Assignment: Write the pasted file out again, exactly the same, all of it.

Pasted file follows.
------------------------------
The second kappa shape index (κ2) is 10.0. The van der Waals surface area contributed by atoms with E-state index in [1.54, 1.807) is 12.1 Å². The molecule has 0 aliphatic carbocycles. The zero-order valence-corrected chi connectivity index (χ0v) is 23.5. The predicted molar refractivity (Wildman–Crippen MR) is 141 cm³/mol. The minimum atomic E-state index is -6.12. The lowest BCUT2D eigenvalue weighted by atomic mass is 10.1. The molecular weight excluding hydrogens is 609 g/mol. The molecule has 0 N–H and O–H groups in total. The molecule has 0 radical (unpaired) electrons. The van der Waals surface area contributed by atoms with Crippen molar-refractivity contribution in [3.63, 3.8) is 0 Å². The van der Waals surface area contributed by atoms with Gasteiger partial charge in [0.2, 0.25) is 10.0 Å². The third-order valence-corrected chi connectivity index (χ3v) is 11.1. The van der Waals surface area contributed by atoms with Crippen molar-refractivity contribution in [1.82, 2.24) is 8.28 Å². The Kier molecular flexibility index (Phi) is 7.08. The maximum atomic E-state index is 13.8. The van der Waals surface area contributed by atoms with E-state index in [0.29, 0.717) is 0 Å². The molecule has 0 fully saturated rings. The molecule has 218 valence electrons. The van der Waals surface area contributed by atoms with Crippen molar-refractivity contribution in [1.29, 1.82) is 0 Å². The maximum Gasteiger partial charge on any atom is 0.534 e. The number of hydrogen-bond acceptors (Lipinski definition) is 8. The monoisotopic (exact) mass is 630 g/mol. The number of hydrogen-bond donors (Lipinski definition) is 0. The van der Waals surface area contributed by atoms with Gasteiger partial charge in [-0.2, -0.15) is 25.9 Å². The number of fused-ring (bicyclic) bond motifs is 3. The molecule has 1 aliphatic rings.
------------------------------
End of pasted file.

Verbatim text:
The second kappa shape index (κ2) is 10.0. The van der Waals surface area contributed by atoms with E-state index in [1.54, 1.807) is 12.1 Å². The molecule has 0 aliphatic carbocycles. The zero-order valence-corrected chi connectivity index (χ0v) is 23.5. The predicted molar refractivity (Wildman–Crippen MR) is 141 cm³/mol. The minimum atomic E-state index is -6.12. The lowest BCUT2D eigenvalue weighted by atomic mass is 10.1. The molecular weight excluding hydrogens is 609 g/mol. The molecule has 0 N–H and O–H groups in total. The molecule has 0 radical (unpaired) electrons. The van der Waals surface area contributed by atoms with Crippen molar-refractivity contribution in [3.63, 3.8) is 0 Å². The van der Waals surface area contributed by atoms with Gasteiger partial charge in [0.2, 0.25) is 10.0 Å². The third-order valence-corrected chi connectivity index (χ3v) is 11.1. The van der Waals surface area contributed by atoms with Crippen molar-refractivity contribution in [1.82, 2.24) is 8.28 Å². The Kier molecular flexibility index (Phi) is 7.08. The maximum atomic E-state index is 13.8. The van der Waals surface area contributed by atoms with E-state index in [0.29, 0.717) is 0 Å². The molecule has 0 fully saturated rings. The molecule has 218 valence electrons. The van der Waals surface area contributed by atoms with Crippen molar-refractivity contribution in [1.29, 1.82) is 0 Å². The maximum Gasteiger partial charge on any atom is 0.534 e. The number of hydrogen-bond acceptors (Lipinski definition) is 8. The monoisotopic (exact) mass is 630 g/mol. The number of hydrogen-bond donors (Lipinski definition) is 0. The van der Waals surface area contributed by atoms with Gasteiger partial charge in [-0.2, -0.15) is 25.9 Å². The number of fused-ring (bicyclic) bond motifs is 3. The molecule has 1 aliphatic rings.